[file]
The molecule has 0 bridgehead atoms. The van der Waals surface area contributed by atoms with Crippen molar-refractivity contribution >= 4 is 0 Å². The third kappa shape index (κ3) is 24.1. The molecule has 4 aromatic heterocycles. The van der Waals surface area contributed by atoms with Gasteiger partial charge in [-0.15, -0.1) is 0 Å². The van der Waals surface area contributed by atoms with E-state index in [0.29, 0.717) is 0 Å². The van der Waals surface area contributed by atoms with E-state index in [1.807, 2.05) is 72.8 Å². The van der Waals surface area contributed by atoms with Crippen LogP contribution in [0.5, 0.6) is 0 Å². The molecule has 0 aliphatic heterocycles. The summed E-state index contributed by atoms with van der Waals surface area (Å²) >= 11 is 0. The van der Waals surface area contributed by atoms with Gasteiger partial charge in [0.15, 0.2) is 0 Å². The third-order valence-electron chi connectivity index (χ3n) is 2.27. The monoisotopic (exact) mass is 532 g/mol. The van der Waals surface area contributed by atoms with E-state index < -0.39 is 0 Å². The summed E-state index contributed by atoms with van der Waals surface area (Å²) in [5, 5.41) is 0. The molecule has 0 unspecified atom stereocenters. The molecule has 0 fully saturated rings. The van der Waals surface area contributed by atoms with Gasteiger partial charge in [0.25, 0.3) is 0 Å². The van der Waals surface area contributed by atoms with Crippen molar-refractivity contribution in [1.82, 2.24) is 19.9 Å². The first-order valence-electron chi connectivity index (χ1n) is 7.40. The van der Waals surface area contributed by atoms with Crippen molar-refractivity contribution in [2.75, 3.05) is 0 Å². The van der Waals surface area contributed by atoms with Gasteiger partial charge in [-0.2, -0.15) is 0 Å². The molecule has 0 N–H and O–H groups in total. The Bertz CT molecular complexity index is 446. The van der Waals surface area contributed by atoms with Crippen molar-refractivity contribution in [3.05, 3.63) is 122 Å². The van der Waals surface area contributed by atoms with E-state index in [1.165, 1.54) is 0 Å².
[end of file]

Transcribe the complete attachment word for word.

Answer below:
The molecule has 0 bridgehead atoms. The van der Waals surface area contributed by atoms with Crippen molar-refractivity contribution >= 4 is 0 Å². The third kappa shape index (κ3) is 24.1. The molecule has 4 aromatic heterocycles. The van der Waals surface area contributed by atoms with Gasteiger partial charge in [-0.15, -0.1) is 0 Å². The van der Waals surface area contributed by atoms with E-state index in [0.29, 0.717) is 0 Å². The van der Waals surface area contributed by atoms with E-state index in [1.807, 2.05) is 72.8 Å². The van der Waals surface area contributed by atoms with Crippen LogP contribution in [0.5, 0.6) is 0 Å². The molecule has 0 aliphatic heterocycles. The summed E-state index contributed by atoms with van der Waals surface area (Å²) >= 11 is 0. The van der Waals surface area contributed by atoms with Gasteiger partial charge in [0.15, 0.2) is 0 Å². The third-order valence-electron chi connectivity index (χ3n) is 2.27. The monoisotopic (exact) mass is 532 g/mol. The van der Waals surface area contributed by atoms with E-state index < -0.39 is 0 Å². The summed E-state index contributed by atoms with van der Waals surface area (Å²) in [5, 5.41) is 0. The molecule has 0 unspecified atom stereocenters. The molecule has 0 fully saturated rings. The van der Waals surface area contributed by atoms with Gasteiger partial charge in [0.25, 0.3) is 0 Å². The van der Waals surface area contributed by atoms with Crippen molar-refractivity contribution in [1.82, 2.24) is 19.9 Å². The first-order valence-electron chi connectivity index (χ1n) is 7.40. The van der Waals surface area contributed by atoms with Crippen molar-refractivity contribution in [2.75, 3.05) is 0 Å². The van der Waals surface area contributed by atoms with Gasteiger partial charge in [-0.2, -0.15) is 0 Å². The molecule has 0 N–H and O–H groups in total. The Bertz CT molecular complexity index is 446. The van der Waals surface area contributed by atoms with Crippen molar-refractivity contribution in [3.05, 3.63) is 122 Å². The van der Waals surface area contributed by atoms with E-state index in [1.165, 1.54) is 0 Å².